Study says reusable shopping bags harbor E. Coli

June 25, 2010 7:13:51 PM PDT
People are being warned after a study revealed a new risk from using reusable shopping bags

Reusable shopping bags have become a statement about going green and saving resources, but according to this study, people should not hold back on the soap and water.

It is official. Our world has become a slightly more dangerous place for this, blame yourselves. A study out of the University of Arizona shows that your shopping bag is probably loaded with E. Coli.

97 percent of grocery shoppers told researchers that they never wash or bleach their reusable bags, nor do they worry about germs. According to the study, they should. Unwashed reusable bags, it says, are E. Coli magnets and breeding farms.

"Those were somewhat surprising to find because they are an indicator of fecal pollution or mammalian defecation," explained Dr. Ryan Sinclair at Loma Linda University.

The study looked at grocery bags in San Francisco, Los Angeles, and Tuscon, and found that half of them contain the deadly bacteria. This did not surprise checker Willie Mar at San Francisco's Cal Mart, who describes some of the bags going through his store as being severely lacking in hygiene.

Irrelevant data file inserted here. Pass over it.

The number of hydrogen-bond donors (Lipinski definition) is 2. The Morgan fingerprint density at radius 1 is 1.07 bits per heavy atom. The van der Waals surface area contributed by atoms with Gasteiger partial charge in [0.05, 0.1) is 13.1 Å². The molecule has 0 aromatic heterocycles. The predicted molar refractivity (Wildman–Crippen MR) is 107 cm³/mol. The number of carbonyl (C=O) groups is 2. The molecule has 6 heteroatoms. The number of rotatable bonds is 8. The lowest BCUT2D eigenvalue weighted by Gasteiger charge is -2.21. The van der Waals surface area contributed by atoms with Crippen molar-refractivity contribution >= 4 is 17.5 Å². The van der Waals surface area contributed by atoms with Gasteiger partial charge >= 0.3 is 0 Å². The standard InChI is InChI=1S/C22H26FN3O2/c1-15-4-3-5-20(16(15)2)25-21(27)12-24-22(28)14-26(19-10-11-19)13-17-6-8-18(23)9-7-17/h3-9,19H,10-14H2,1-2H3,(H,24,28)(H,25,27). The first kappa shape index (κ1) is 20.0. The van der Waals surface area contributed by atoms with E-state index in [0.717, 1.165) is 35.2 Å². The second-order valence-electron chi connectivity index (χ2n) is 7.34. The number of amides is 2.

"They usually leave them in the backs of their cars and then they use them again and again. And, nobody thinks about washing those things," he said.

Then again, you may want to consider the dirty bag study in proper perspective, because funding for it came from the American Chemistry Council which represents plastic bag makers, among others. They, in turn, are fighting a bill in California's state assembly that would ban the use of plastic bags.

'Well, it's definitely a diversion by the plastic industry. This study was funded by the plastic industry and they are trying to divert away from the fact that they produce 19 billion plastic bags that are distributed in California, far too many of which are littered," said Bryan Early with Californians Against Waste.

Despite the American Chemistry Council's underwriting of this project, it' authors are all well-respected researchers. They say they conducted the study independently of that organization.

The bottom line in all of this is wash your reusable grocery bags once in a while, maybe once a week. A little bit of bleach will not hurt the green.


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